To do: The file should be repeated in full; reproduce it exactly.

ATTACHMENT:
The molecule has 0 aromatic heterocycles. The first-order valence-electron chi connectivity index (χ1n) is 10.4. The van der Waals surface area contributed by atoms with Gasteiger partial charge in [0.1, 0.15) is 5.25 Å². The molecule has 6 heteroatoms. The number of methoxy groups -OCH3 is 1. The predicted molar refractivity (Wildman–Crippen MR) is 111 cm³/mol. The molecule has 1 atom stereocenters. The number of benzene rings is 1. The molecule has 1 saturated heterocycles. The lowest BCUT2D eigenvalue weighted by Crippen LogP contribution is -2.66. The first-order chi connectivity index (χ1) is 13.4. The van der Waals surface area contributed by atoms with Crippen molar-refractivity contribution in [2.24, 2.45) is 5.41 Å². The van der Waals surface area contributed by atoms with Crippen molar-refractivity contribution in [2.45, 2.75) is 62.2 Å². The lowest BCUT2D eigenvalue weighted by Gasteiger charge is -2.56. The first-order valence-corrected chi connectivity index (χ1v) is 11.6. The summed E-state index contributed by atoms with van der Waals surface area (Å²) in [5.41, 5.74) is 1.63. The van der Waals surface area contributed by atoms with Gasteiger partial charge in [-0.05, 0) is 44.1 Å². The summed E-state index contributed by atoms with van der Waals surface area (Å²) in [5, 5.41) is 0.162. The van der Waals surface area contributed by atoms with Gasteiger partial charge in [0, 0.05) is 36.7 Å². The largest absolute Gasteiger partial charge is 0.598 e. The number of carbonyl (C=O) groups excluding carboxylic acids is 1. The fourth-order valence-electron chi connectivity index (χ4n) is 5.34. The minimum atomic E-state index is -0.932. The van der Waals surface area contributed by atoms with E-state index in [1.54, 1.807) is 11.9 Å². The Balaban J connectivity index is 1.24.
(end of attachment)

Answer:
The molecule has 0 aromatic heterocycles. The first-order valence-electron chi connectivity index (χ1n) is 10.4. The van der Waals surface area contributed by atoms with Gasteiger partial charge in [0.1, 0.15) is 5.25 Å². The molecule has 6 heteroatoms. The number of methoxy groups -OCH3 is 1. The predicted molar refractivity (Wildman–Crippen MR) is 111 cm³/mol. The molecule has 1 atom stereocenters. The number of benzene rings is 1. The molecule has 1 saturated heterocycles. The lowest BCUT2D eigenvalue weighted by Crippen LogP contribution is -2.66. The first-order chi connectivity index (χ1) is 13.4. The van der Waals surface area contributed by atoms with Crippen molar-refractivity contribution in [2.24, 2.45) is 5.41 Å². The van der Waals surface area contributed by atoms with Crippen molar-refractivity contribution in [2.45, 2.75) is 62.2 Å². The lowest BCUT2D eigenvalue weighted by Gasteiger charge is -2.56. The first-order valence-corrected chi connectivity index (χ1v) is 11.6. The summed E-state index contributed by atoms with van der Waals surface area (Å²) in [5.41, 5.74) is 1.63. The van der Waals surface area contributed by atoms with Gasteiger partial charge in [-0.05, 0) is 44.1 Å². The summed E-state index contributed by atoms with van der Waals surface area (Å²) in [5, 5.41) is 0.162. The van der Waals surface area contributed by atoms with Gasteiger partial charge in [0, 0.05) is 36.7 Å². The largest absolute Gasteiger partial charge is 0.598 e. The number of carbonyl (C=O) groups excluding carboxylic acids is 1. The fourth-order valence-electron chi connectivity index (χ4n) is 5.34. The minimum atomic E-state index is -0.932. The van der Waals surface area contributed by atoms with E-state index in [1.54, 1.807) is 11.9 Å². The Balaban J connectivity index is 1.24.